The Battle of Eurymedon
After Eion, Skyros, and Naxos, the next mission for the Athenian Stratēgós Kimon came in either 469 or 466 BCE. After the siege of Skyros, he put in at the Piraeus. There he arranged for repairs and general supplies, and added more triremes to his fleet. The existing ships were designed by Themistoklēs with a focus on speed and maneuverability; the new design of Kimon had a wider beam and he put bridges between the decks. He increased the capacity for carrying hoplites, assuming this would make the ships more efficient in warfare. He then sailed with a considerable fleet of two hundred triremes, and after Ionian contingents joined him, the number of the fleet increased to three hundred. With this fleet he sailed from Knidos in Caria, with the aim of clearing the coasts of Asia Minor, from Ionia to Pamphylia, of Persian influence.
Firstly, he sailed to Phaselis, a Hellenic city under Persian sovereignty, which maintained a flourishing trade network that included Naukratis in Egypt, Rhodes, Knidos, and Halicarnassus. Kimon assaulted their walls, after which the Chians, who were on friendly terms with the people of Phaselis, shot arrows over the walls with little messages attached with which they successfully convinced the people of Phaselis that they were not there to capture the city, but to liberate it. The ships of Phaselis were then added to the fleet of Kimon. They agreed to “pay ten talents and join him in his expedition against the Barbarians.”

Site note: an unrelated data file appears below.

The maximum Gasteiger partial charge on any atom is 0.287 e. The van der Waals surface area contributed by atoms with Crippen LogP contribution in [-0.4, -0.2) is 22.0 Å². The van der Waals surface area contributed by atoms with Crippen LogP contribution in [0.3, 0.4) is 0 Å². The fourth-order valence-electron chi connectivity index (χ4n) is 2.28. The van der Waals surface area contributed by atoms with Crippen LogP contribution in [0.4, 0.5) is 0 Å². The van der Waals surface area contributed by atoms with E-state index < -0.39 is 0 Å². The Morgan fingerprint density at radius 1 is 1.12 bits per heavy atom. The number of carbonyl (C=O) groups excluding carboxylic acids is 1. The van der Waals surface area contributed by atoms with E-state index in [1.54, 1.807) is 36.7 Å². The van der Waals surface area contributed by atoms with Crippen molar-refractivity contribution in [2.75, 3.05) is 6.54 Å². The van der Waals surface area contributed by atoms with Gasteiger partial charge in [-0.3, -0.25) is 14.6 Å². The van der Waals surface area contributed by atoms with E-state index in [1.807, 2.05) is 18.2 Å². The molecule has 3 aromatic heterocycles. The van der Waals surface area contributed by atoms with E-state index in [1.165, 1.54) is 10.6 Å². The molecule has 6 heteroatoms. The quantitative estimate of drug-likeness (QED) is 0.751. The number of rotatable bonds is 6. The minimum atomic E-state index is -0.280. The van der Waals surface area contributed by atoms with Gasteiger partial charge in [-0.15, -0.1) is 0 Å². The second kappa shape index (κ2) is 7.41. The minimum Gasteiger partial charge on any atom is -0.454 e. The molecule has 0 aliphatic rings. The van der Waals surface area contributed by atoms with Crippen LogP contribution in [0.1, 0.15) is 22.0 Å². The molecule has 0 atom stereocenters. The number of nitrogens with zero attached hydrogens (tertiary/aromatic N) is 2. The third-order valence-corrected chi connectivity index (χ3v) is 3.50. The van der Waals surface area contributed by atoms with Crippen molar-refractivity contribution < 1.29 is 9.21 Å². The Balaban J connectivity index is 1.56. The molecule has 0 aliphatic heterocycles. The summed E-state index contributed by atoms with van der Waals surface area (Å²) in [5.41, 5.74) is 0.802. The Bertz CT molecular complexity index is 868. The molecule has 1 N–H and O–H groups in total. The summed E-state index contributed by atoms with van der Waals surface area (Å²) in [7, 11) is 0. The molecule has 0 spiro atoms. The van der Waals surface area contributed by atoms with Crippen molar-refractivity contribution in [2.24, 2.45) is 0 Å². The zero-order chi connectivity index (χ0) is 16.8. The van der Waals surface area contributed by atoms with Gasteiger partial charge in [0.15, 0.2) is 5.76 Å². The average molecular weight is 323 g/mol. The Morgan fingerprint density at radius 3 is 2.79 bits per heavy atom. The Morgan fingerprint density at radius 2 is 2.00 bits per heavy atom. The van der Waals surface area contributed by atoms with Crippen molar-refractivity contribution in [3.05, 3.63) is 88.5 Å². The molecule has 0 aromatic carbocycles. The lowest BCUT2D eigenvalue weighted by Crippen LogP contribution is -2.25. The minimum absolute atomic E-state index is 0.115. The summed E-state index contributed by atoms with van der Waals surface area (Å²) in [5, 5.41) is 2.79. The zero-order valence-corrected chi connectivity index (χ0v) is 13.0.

Meanwhile, a large Persian armada lay at anchor at Aspendos, at the south coast of Asia Minor, near the mouth of the Eurymedon River, seemingly with the objective to move along the coast, capturing city after city with fleet and army moving together. Two hundred Phoenician triremes were part of the Persian armada and another eighty Phoenician ships, sailing from Cyprus, were expected to join them. Not sure whether that would happen in time, the Persians firstly attempted to avoid a confrontation with the Greeks and put their ships into the mouth of the river, closer to the protection of the Medo-Persian land army.
Within that same day, they attacked the Persian fleet that was afloat and overtook the persons that fled from the ships to the shore. After that, also the land-forces of the Persians, who marched threateningly down to the sea, were defeated, captured, and slaughtered. The camp of the Persians appeared to be full of all sorts of treasure, by the sale of which the Athenians would be able to not only fund the expansion of the fleet, but also the construction of the southern wall of the Acropolis and the foundations of the long walls that connected Athens to Piraeus. Creating funds for the walls and not for the temples, was in line with the sober, Spartan, approach for which the Laconophile Kimon was known.
The two hundred Phoenician triremes that were part of the Persian armada, would be either added to the Greek fleet or destroyed. The eighty Phoenician triremes had put in at Hydrus, which possibly was the ancient close-by port city of Syedra. Without delay, Kimon’s fleet proceeded at high speed to Hydrus and destroyed most of the Phoenician ships. Later, Perikles with fifty ships, and Ephialtes with only thirty ships, would sail beyond Cape Gelidonya and the five islands in front of it, ascertaining that now the complete area was cleared of Persian and Phoenician ships.
The victory of the Delian League broke the Persian dominance in the waters between Cyprus and Asia Minor; the Aegean now became a Greek-dominated inland sea. The cities of Caria and Lycia, including Knidos and Phaselis, joined the League. The booty was used to finance the on-going reconstruction of the temples on the Acropolis of Athens, a city which was now a major power and the most important adversary of the Persian Empire. The chief commander of the Ionian allies was Aristides, who died shortly after the Battle of Eurymedon, in c. 468 BCE.